Zakir Naik barred from addressing event in Malaysia
On Friday, reports in the Malaysian media quoted a senior police officer as saying that Naik wouldn’t be allowed to speak at the Malaysia Reverts Camp 2019 being held in Perlis during August 16-18.Updated: Aug 17, 2019 06:41 IST
Controversial Islamic preacher Zakir Naik has been barred by Malaysian police from addressing a religious event being held during August 16-18 even as a minister said he would be summoned for questioning over “racist statements” made last week.
Naik, who has lived in Malaysia for about three years after he was granted permanent residency in the country, has been at the centre of a storm since videos emerged of an August 8 event where he said Malaysian Hindus were more loyal to the Indian prime minister than their own country. Three ministers have demanded he be expelled.
Naik’s case figured at a cabinet meeting on Wednesday, and a day later home minister Muhyiddin Yassin said the following day that some elements were spreading “fake news” and making “racist statements...without considering the sensitivities of Malaysians”.
Yassin said in a statement that the police “will be taking stern action on this matter” and calling in Naik and two others for questioning. “I wish to remind everyone, including non-Malaysian citizens, that enforcement agencies under my ministry will not hesitate to take legal action against anyone who threatens the harmony and public order of the country,” he added.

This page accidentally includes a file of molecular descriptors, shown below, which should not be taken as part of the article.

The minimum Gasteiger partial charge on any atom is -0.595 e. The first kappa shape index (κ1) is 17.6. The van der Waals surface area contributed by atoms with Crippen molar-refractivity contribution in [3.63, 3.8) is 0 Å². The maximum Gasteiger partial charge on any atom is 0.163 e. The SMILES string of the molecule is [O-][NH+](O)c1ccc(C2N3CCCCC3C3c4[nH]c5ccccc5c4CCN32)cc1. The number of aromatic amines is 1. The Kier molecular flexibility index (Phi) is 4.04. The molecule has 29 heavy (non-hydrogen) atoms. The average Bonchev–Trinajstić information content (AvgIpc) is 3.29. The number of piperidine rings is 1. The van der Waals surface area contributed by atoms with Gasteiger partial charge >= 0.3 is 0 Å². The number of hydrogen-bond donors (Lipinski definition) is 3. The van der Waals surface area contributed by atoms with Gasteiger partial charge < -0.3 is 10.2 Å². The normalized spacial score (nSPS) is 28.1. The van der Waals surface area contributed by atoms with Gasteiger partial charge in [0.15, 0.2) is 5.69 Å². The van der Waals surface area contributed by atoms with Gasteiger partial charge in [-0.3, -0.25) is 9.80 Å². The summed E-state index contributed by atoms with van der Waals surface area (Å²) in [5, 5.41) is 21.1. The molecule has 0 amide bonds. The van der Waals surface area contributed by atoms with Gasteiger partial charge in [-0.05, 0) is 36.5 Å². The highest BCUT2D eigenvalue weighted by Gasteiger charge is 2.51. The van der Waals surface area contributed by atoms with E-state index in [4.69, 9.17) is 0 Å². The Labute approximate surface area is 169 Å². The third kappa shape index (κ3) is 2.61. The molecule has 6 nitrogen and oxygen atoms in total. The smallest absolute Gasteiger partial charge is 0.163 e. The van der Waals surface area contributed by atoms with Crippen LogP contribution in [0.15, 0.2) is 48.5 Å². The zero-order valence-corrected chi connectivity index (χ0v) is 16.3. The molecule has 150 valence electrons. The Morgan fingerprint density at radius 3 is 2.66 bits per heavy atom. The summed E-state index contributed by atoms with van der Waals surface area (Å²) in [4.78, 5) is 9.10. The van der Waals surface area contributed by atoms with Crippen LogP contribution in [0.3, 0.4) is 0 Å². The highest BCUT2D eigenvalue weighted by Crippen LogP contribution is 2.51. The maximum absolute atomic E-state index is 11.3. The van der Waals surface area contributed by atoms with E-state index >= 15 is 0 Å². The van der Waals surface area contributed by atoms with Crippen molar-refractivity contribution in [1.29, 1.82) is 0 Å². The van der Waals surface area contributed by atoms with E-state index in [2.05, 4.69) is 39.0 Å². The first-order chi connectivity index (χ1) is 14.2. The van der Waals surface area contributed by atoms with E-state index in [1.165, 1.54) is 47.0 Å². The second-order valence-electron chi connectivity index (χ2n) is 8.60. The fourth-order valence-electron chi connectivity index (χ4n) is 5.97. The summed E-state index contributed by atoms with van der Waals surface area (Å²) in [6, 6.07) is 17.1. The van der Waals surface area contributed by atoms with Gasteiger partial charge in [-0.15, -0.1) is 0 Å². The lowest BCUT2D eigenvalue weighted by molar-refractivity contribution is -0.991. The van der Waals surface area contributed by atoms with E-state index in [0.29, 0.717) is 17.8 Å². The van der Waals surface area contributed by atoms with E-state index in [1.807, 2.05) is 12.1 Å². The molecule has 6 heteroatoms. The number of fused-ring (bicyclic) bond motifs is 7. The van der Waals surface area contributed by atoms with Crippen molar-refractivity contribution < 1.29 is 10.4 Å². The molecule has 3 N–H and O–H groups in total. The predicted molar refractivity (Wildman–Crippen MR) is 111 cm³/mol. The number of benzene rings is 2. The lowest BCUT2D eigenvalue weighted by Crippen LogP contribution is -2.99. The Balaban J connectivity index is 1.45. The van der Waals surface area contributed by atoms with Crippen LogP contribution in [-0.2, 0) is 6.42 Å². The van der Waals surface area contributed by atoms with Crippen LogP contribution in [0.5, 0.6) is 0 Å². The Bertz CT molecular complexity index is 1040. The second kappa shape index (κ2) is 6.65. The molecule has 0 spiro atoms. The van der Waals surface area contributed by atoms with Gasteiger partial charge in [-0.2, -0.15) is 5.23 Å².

On Friday, reports in the Malaysian media quoted a senior police officer as saying that Naik wouldn’t be allowed to speak at the Malaysia Reverts Camp 2019 being held in Perlis during August 16-18. Billed as one of the largest gatherings of Muslim converts in Malaysia, the event was to feature speeches by Naik and his son Fariq and events with his wife and two daughters.
Perlis police chief Noor Mushar Mohamad told a news conference 150 police reports have been lodged against Naik. “Zakir can come to Perlis, but he can’t talk and action will be taken against him if he does so,” he said.
Federal territories minister Khalid Abdul Samad too called on Naik to respect Malaysia’s right to peaceful race relations. Malaysia has thrived socially and economically because of the respect accorded to everyone regardless of race or religion, he said.
Malaysia is able to have Zakir as a “guest” because of the country’s harmonious and safe political climate, Samad said. “Out of respect for his safety, he was allowed residency in our country. It is our hope that he too, can respect our rights for safe and peaceful racial relations,” he added.
Meanwhile, Naik on Friday demanded an apology within 48 hours from human resources minister M Kulasegaran, who first raised the issue of the preacher’s controversial remarks and demanded action against him. Kulasegaran has often criticised Naik in the past.
A letter drafted by Naik’s lawyers said the preacher was also expecting a “reasonable sum” as settlement for damage, embarrassment and dishonour caused by Kulasegaran’s statement against Naik. The letter said legal proceedings would be initiated if the demands are not met.
Naik described all the charges levelled by Kulasegaran as untrue. The preacher also filed a police report against Kulasegaran, four other politicians and a former diplomat in which he contended they had defamed him with their statements and articles.
The preacher faces charges of money laundering and hate speech in India, which is yet to hear from Malaysia on a request for his extradition. Race and religion are sensitive issues in Malaysia, where Muslims make up about 60% of the population of 32 million. The rest are mostly ethnic Chinese and Indians.
State-run news agency Bernama quoted Prime Minister Mahathir Mohamad as saying this week that Naik cannot be sent back to India because of fears for his safety. “If any (other) country wants to have him, they are welcome,” Mahathir added.